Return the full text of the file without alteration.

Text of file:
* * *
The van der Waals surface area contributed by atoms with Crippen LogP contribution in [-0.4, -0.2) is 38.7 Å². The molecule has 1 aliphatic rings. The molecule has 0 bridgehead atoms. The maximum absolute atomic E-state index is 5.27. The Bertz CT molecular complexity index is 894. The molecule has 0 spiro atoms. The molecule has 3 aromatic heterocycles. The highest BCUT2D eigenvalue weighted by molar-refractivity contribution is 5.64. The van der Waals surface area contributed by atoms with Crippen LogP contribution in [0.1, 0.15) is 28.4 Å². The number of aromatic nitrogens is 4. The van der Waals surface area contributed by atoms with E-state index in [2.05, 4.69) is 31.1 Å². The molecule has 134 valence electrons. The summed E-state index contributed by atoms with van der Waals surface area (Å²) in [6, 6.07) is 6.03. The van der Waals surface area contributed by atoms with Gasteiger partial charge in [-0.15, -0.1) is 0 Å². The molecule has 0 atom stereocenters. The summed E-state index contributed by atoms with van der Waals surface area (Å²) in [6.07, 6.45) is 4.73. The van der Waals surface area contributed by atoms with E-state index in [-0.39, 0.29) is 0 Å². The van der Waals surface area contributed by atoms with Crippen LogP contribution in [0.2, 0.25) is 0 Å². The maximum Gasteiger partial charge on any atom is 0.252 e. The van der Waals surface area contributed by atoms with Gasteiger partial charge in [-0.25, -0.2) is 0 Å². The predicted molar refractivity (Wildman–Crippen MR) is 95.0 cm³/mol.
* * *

The van der Waals surface area contributed by atoms with Crippen LogP contribution in [-0.4, -0.2) is 38.7 Å². The molecule has 1 aliphatic rings. The molecule has 0 bridgehead atoms. The maximum absolute atomic E-state index is 5.27. The Bertz CT molecular complexity index is 894. The molecule has 0 spiro atoms. The molecule has 3 aromatic heterocycles. The highest BCUT2D eigenvalue weighted by molar-refractivity contribution is 5.64. The van der Waals surface area contributed by atoms with Crippen LogP contribution in [0.1, 0.15) is 28.4 Å². The number of aromatic nitrogens is 4. The van der Waals surface area contributed by atoms with E-state index in [2.05, 4.69) is 31.1 Å². The molecule has 134 valence electrons. The summed E-state index contributed by atoms with van der Waals surface area (Å²) in [6, 6.07) is 6.03. The van der Waals surface area contributed by atoms with Gasteiger partial charge in [-0.15, -0.1) is 0 Å². The molecule has 0 atom stereocenters. The summed E-state index contributed by atoms with van der Waals surface area (Å²) in [6.07, 6.45) is 4.73. The van der Waals surface area contributed by atoms with E-state index in [-0.39, 0.29) is 0 Å². The van der Waals surface area contributed by atoms with Crippen LogP contribution in [0.2, 0.25) is 0 Å². The maximum Gasteiger partial charge on any atom is 0.252 e. The van der Waals surface area contributed by atoms with Gasteiger partial charge in [-0.25, -0.2) is 0 Å². The predicted molar refractivity (Wildman–Crippen MR) is 95.0 cm³/mol.